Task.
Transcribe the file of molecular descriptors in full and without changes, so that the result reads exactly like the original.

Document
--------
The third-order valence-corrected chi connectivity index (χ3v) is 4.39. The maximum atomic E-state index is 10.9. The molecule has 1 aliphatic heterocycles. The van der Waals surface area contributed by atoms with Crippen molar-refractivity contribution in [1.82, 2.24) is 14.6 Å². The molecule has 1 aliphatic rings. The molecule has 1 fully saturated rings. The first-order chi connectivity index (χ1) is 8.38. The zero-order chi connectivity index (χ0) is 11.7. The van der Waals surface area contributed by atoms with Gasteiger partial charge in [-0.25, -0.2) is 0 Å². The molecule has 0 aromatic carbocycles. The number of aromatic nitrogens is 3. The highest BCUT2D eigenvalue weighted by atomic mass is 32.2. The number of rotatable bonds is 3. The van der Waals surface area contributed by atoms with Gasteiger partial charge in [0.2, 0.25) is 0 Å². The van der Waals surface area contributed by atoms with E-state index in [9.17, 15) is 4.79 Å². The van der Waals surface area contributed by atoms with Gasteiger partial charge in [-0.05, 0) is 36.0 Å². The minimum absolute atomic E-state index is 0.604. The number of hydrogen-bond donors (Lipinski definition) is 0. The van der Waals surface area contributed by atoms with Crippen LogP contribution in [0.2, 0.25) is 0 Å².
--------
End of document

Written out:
The third-order valence-corrected chi connectivity index (χ3v) is 4.39. The maximum atomic E-state index is 10.9. The molecule has 1 aliphatic heterocycles. The van der Waals surface area contributed by atoms with Crippen molar-refractivity contribution in [1.82, 2.24) is 14.6 Å². The molecule has 1 aliphatic rings. The molecule has 1 fully saturated rings. The first-order chi connectivity index (χ1) is 8.38. The zero-order chi connectivity index (χ0) is 11.7. The van der Waals surface area contributed by atoms with Gasteiger partial charge in [-0.25, -0.2) is 0 Å². The molecule has 0 aromatic carbocycles. The number of aromatic nitrogens is 3. The highest BCUT2D eigenvalue weighted by atomic mass is 32.2. The number of rotatable bonds is 3. The van der Waals surface area contributed by atoms with Gasteiger partial charge in [0.2, 0.25) is 0 Å². The van der Waals surface area contributed by atoms with E-state index in [9.17, 15) is 4.79 Å². The van der Waals surface area contributed by atoms with Gasteiger partial charge in [-0.05, 0) is 36.0 Å². The minimum absolute atomic E-state index is 0.604. The number of hydrogen-bond donors (Lipinski definition) is 0. The van der Waals surface area contributed by atoms with Crippen LogP contribution in [0.2, 0.25) is 0 Å².